This is the end: strategies for agency-client separation
Nothing lasts forever. Not even the most productive, creatively rich, or lucrative client engagement. For some, moving on to new opportunities is an exciting prospect. For others, it could mean painful financial decisions and an uncertain future. With one source putting client/agency turnover at 33 percent per year, even the coziest relationship seems uncertain.
Loss is painful. Don’t make it even worse by forgetting to be as positive and collaborative as possible as client and agency go their separate ways. Blink away the tears, put down the Nerf bats, and keep these parting strategies clearly in mind.
Don’t torch the bridge
It should go without saying, but when frustration and disappointment is peaking, it’s all too easy to say the wrong thing, drag your feet, or generally make the other party miserable. Just remember that everything you do will reflect on your brand as much as the work you did at the beginning of the relationship. “It’s an oddly small industry, despite how big we think it is,” says Parks Blackwell, VP of new business and marketing at iProspect. “Word gets around quickly.”
Before constructing nightmare scenarios about the tedious and unfulfilling work it will take to end the relationship, keep in mind that some transitions will be short and sweet, at the client’s request. The president and co-founder of a Midwestern agency, who preferred not to share her name, points out that often a client will be looking to make a fresh start and leave the old designs behind, which will speed transition. “Often they don’t ask for the artwork, because they want something different from their marketing: a new look, a new feel, a new voice,” she says.
Remember the shared agenda
It may seem counter-intuitive to think that agency and client still have a shared agenda as the relationship is ending, but in fact there is one: to exit the relationship as cleanly as possible.
Just like any other phase of a client project, it is important to establish milestones and goals for the handover. “It’s hard in a transition to ensure that everyone is working toward the same goal if it hasn’t been communicated,” Blackwell says. “Sit down with all involved parties and decide what you will consider ‘success’, what you will walk away feeling positive about.”
Passions may be inflamed and feelings hurt, so giving your team a concrete understanding of what will happen and when it will happen is important. If nothing else, having a clear client transition plan may buy time to articulate a broader strategy to replace the lost business. “It’s very easy for items to be lost, for things to fall out of focus or get brushed under the rug,” Blackwell says. “Use the same work streams you followed for client service on client transition.”
Remaining focused on detail also means remaining true to the scope of your agreement. If a client has no contractual right to freebies, present a professional proposal for any time spent searching through archives and delivering files. “Sometimes a [former] client will call and say ‘I would really like to get this piece of art from you,’ and then it’s a matter of submitting an estimate,” says the Midwestern agency president.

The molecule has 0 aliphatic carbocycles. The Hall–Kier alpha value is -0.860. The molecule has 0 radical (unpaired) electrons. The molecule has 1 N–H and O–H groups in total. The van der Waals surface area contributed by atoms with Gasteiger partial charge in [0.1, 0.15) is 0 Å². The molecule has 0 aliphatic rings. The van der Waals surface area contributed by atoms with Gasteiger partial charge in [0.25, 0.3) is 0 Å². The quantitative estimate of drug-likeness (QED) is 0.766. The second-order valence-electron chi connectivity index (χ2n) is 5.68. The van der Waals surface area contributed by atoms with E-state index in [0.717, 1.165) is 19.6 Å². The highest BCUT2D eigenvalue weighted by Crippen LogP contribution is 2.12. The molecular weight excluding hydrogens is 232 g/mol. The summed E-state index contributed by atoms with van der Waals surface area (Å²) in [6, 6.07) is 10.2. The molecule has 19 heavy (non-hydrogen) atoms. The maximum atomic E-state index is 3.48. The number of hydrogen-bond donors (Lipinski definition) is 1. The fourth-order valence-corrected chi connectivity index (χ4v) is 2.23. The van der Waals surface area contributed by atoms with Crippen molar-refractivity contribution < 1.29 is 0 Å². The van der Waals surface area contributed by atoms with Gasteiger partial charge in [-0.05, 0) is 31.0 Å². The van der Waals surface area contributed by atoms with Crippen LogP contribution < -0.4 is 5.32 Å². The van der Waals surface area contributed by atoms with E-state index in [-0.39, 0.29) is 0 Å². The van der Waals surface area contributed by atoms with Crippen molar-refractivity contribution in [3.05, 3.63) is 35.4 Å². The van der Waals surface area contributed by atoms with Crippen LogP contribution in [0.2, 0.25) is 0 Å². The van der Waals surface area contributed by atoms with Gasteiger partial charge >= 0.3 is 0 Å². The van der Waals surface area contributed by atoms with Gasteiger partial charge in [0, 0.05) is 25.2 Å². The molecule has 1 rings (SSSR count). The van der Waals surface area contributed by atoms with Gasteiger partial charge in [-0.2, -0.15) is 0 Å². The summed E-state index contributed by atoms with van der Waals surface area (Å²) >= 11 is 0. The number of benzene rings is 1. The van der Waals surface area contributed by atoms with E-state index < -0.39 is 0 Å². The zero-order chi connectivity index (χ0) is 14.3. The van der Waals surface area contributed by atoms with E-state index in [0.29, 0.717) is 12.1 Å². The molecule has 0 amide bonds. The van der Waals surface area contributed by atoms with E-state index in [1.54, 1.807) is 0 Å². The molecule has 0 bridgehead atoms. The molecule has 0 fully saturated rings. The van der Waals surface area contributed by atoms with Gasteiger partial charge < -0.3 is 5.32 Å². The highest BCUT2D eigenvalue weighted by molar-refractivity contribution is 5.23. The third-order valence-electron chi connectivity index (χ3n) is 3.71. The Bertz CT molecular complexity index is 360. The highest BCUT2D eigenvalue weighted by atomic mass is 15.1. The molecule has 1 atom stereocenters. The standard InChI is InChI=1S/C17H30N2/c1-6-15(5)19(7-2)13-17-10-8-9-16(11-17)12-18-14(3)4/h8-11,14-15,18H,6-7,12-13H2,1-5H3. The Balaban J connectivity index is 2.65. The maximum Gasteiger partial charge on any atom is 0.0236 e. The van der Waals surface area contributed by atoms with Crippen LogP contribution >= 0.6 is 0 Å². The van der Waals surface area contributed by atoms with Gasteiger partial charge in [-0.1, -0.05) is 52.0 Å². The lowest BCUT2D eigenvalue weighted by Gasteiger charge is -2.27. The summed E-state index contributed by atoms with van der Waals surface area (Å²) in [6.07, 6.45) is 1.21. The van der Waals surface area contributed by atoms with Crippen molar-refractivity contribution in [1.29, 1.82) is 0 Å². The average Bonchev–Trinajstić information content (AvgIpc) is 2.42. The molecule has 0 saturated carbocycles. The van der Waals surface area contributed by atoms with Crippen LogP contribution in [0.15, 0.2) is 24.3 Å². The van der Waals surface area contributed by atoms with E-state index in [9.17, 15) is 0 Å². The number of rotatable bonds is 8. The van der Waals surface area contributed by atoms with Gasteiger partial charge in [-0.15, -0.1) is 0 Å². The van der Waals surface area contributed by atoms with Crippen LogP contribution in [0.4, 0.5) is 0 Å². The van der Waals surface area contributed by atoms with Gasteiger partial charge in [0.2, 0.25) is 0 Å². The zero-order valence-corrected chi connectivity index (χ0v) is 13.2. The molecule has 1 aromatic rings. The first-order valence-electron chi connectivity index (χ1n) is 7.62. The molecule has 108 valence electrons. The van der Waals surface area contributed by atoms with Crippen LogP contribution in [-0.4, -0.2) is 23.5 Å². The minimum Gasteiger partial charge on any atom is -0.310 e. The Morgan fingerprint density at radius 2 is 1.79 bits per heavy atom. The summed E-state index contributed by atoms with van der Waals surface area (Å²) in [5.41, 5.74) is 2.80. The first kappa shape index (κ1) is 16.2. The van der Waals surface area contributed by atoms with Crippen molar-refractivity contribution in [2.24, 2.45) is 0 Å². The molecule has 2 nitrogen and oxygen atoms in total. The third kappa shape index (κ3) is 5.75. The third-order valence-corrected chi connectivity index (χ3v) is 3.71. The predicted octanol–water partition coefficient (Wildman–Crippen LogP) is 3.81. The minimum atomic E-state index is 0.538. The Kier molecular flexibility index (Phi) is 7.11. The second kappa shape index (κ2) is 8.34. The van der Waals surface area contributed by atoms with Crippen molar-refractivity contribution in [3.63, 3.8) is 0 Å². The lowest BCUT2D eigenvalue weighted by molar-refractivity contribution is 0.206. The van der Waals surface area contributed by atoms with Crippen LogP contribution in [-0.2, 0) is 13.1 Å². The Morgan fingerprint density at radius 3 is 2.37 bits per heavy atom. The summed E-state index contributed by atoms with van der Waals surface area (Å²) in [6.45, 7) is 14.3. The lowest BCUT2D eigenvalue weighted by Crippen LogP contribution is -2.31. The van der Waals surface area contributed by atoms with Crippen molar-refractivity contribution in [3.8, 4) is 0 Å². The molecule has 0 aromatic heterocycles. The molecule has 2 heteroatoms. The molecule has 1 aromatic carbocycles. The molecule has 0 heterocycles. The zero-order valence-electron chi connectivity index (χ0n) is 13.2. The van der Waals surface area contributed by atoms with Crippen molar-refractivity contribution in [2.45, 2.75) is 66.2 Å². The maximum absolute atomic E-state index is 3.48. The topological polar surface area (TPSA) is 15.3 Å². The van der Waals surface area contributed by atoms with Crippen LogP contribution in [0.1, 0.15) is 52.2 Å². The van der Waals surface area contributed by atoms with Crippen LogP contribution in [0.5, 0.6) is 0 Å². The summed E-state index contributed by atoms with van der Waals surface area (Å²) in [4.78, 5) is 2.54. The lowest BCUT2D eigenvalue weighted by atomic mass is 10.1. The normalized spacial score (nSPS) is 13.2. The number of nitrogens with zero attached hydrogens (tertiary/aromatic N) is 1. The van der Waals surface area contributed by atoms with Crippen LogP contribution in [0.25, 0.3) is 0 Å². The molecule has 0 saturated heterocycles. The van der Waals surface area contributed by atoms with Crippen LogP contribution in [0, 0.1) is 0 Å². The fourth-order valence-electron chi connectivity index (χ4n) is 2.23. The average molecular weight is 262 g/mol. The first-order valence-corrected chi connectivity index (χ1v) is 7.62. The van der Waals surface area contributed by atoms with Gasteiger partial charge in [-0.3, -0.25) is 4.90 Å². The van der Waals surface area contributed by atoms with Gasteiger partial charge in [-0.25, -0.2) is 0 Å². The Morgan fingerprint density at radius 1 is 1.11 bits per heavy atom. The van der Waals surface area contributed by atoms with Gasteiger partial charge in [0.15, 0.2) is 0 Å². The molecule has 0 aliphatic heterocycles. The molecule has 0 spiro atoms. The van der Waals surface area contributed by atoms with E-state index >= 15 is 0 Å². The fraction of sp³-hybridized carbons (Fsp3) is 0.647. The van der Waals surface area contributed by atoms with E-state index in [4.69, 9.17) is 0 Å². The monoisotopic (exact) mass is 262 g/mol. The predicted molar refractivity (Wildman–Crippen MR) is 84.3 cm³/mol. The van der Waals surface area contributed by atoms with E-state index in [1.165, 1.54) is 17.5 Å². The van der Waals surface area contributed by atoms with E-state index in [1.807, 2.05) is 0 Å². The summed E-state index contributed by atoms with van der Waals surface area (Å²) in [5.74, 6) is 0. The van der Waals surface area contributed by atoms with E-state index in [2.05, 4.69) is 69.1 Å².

Ask the tough questions
Pain isn’t the only way to spur change, but it can be very effective. Rather than insulating themselves from the harsh reality of a client defection, agency leaders should take the opportunity to critically examine shortcomings and inefficiencies.
Similarly, clients can be upfront about the real reasons for moving the business, even if they plan to remain totally firm in their decision. “It’s difficult to get that transparency from a client, but some of my best conversations have been with clients that have been departed or business that we haven’t won,” Blackwell says.
Consider whether your agency is delivering the level of value and commitment implied by your rates. “Over the years, price becomes one of the main reasons for a transition. You have to put a value on the talent and abilities at the agency, and that talent comes with a cost,” says the Midwestern agency president. “You have to maintain the value of what you’re selling, and create something that warrants the hourly price tag.”
Telling the family
Our agency experts recommend honestly relaying to employees what the client sees in its new relationship. That starts with finding out what the new professionals are doing in your place, and honestly evaluating whether your own firm would match their intensity. “The new agency is probably really hungry, so learn what you can about how they’re behaving that will shape what you do in the future,” Blackwell says.
Resist the urge to split professionals between outgoing and new business. “It’s really important for an agency to remain focused on a piece of business, whether you are retained long-term or not. That’s your credibility and accountability,” Blackwell says. “We don’t move those resources until the business is fully transitioned, because it makes it really difficult for a team to focus and accomplish what they need to do if they’re bringing on a new client.”
Employees deserve the truth, but they also deserve to be congratulated rather than made to feel responsible for the loss of business. “We were with one client that transitioned for nineteen years, another we were with for ten,” says the Midwestern agency president. “You have to be a cheerleader for your team and point out that we did a great job for them, and that everyone put their heart, soul, and passion into the projects, but unfortunately it’s time for the customer to move on.”
Above all, remember that goodbyes are not necessarily farewells. A clean transition today could well lead to a reconnecting inquiry some time in the future. “We’ve found that when we handle these situations as delicately as possible, we cross paths with clients later in the world,” Blackwell says.